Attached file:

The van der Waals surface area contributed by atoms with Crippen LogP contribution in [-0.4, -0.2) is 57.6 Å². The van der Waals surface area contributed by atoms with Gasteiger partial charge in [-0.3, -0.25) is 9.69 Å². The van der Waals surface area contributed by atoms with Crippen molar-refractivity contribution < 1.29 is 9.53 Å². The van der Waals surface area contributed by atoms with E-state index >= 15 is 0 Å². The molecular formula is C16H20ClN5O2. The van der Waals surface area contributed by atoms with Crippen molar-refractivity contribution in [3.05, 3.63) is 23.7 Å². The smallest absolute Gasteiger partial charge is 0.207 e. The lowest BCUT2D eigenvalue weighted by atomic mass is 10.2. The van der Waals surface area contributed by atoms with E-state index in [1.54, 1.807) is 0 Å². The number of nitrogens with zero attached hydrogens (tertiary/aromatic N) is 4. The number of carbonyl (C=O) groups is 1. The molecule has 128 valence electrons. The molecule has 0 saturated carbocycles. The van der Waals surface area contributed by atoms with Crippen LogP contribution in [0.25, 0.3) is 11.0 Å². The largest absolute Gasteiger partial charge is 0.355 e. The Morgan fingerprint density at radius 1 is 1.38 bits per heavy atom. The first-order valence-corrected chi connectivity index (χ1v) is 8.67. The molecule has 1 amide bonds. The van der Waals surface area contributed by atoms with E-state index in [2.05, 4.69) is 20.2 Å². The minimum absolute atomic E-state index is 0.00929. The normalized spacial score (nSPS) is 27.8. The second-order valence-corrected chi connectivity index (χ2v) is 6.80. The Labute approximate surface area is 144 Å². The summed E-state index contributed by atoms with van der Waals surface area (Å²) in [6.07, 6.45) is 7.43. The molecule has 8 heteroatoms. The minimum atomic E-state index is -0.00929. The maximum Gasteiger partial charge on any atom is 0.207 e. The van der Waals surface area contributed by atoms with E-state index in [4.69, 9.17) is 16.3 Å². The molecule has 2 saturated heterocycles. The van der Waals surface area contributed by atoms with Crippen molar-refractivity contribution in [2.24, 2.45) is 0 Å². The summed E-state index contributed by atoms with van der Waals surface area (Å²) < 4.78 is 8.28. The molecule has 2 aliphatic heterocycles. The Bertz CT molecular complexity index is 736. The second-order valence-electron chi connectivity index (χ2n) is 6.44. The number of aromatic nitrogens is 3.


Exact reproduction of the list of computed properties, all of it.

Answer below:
The van der Waals surface area contributed by atoms with Crippen LogP contribution in [-0.4, -0.2) is 57.6 Å². The van der Waals surface area contributed by atoms with Gasteiger partial charge in [-0.3, -0.25) is 9.69 Å². The van der Waals surface area contributed by atoms with Crippen molar-refractivity contribution < 1.29 is 9.53 Å². The van der Waals surface area contributed by atoms with E-state index >= 15 is 0 Å². The molecular formula is C16H20ClN5O2. The van der Waals surface area contributed by atoms with Crippen molar-refractivity contribution in [3.05, 3.63) is 23.7 Å². The smallest absolute Gasteiger partial charge is 0.207 e. The lowest BCUT2D eigenvalue weighted by atomic mass is 10.2. The van der Waals surface area contributed by atoms with E-state index in [1.54, 1.807) is 0 Å². The number of nitrogens with zero attached hydrogens (tertiary/aromatic N) is 4. The number of carbonyl (C=O) groups is 1. The molecule has 128 valence electrons. The molecule has 0 saturated carbocycles. The van der Waals surface area contributed by atoms with Crippen LogP contribution in [0.25, 0.3) is 11.0 Å². The largest absolute Gasteiger partial charge is 0.355 e. The Morgan fingerprint density at radius 1 is 1.38 bits per heavy atom. The first-order valence-corrected chi connectivity index (χ1v) is 8.67. The molecule has 1 amide bonds. The van der Waals surface area contributed by atoms with E-state index in [2.05, 4.69) is 20.2 Å². The minimum absolute atomic E-state index is 0.00929. The normalized spacial score (nSPS) is 27.8. The second-order valence-corrected chi connectivity index (χ2v) is 6.80. The Labute approximate surface area is 144 Å². The summed E-state index contributed by atoms with van der Waals surface area (Å²) in [6.07, 6.45) is 7.43. The molecule has 8 heteroatoms. The minimum atomic E-state index is -0.00929. The maximum Gasteiger partial charge on any atom is 0.207 e. The van der Waals surface area contributed by atoms with E-state index in [4.69, 9.17) is 16.3 Å². The molecule has 2 saturated heterocycles. The van der Waals surface area contributed by atoms with Crippen molar-refractivity contribution in [2.24, 2.45) is 0 Å². The summed E-state index contributed by atoms with van der Waals surface area (Å²) < 4.78 is 8.28. The molecule has 2 aliphatic heterocycles. The Bertz CT molecular complexity index is 736. The second-order valence-electron chi connectivity index (χ2n) is 6.44. The number of aromatic nitrogens is 3.